September 2011 Archives
SOUTH BEND, Ind. -- To call it the perfect storm is not a reference to the lightning that flashed overhead, the first forced evacuations of Notre Dame Stadium in history or the two weather-related delays totaling 2 hours, 53 minutes that sent fans milling around concourses and seeking shelter in nearby campus buildings while awaiting the resumption of their worst-case scenario.
This was an unexpected, late-summer squall of gaffes that was never in Brian Kelly's forecast. The Notre Dame coach has repeatedly said this was the most focused and prepared team he had ever coached, only to watch them make inexplicable mistakes all over the field during a 23-20 loss that drenched the optimism surrounding the 16th-ranked Irish.
Eight penalties, three interceptions, a fumble returned for a touchdown and a muffed punt helped make a winner out of Skip Holtz, the South Florida coach who played and coached for Notre Dame, and whose famous father led the program to its last national championship. The miscues erased Notre Dame's statistical domination and left Kelly searching for answers.
"We've been down this road before," Kelly said. "The disappointing thing is that we thought going into a year where we had some experience that we wouldn't have to go through this. But it looks like we're going to have to make sure that our players understand what it takes to win football games."
Most troubling was that the mudslide of mistakes were made not by inexperienced players but some of the most seasoned veterans on the roster.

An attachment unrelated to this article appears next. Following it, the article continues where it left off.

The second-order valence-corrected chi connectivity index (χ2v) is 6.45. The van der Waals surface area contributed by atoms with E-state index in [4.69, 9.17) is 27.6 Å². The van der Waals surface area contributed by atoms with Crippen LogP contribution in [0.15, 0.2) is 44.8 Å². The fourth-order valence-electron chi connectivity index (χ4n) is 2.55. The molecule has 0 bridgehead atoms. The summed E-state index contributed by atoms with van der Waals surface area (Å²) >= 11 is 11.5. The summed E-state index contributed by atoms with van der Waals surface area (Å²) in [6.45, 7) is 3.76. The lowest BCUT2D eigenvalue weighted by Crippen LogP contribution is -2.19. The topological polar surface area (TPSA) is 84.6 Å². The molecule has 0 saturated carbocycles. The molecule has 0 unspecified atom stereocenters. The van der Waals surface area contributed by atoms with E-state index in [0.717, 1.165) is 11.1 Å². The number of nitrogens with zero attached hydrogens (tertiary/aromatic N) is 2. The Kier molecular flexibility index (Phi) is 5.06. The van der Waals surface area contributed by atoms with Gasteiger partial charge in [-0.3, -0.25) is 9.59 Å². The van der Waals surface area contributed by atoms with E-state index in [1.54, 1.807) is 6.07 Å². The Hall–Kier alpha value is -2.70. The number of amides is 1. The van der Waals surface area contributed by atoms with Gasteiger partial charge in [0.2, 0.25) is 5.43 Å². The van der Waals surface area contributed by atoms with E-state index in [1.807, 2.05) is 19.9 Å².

First it was senior Jonas Gray being stripped near the goal line on the first series of the game, resulting in Kayvon Webster's 96-yard touchdown return. There were four personal fouls called against the Irish. Dayne Crist threw an interception in the end zone before being replaced by Tommy Rees with the Irish trailing 16-0 at halftime.
Back-to-back facemask penalties on safety Harrison Smith, a team captain making his 35th career start, set up one Bulls field goal. Theo Riddick muffed a punt and David Ruffer, who converted 23 straight field goals last season, missed a 30-yarder.
"Everybody is not perfect," said running back Cierre Wood, who rushed for 110 yards. "Everybody has those days. It's just that everybody had that day today."
Rees gave Notre Dame chance by completing 24 of 34 passes for 296 yards and 2 touchdowns in the second half. Most of his passes went to Michael Floyd, who finished with 12 catches for 154 yards and 2 scores. Rees also threw two interceptions, although receiver TJ Jones appeared responsible for the first when he didn't see the ball coming and it deflected off his shoulder pad.
Notre Dame Stadium was evacuated at halftime because of a severe thunderstorm watch and lightning, and the game was not resumed for 2 hours, 10 minutes. A second weather-related stoppage with 4:31 left lasted 43 minutes and sent fans scurrying for the exits one again before play was resumed.
"Today was the strangest day any of us have ever been a part of," Rees said.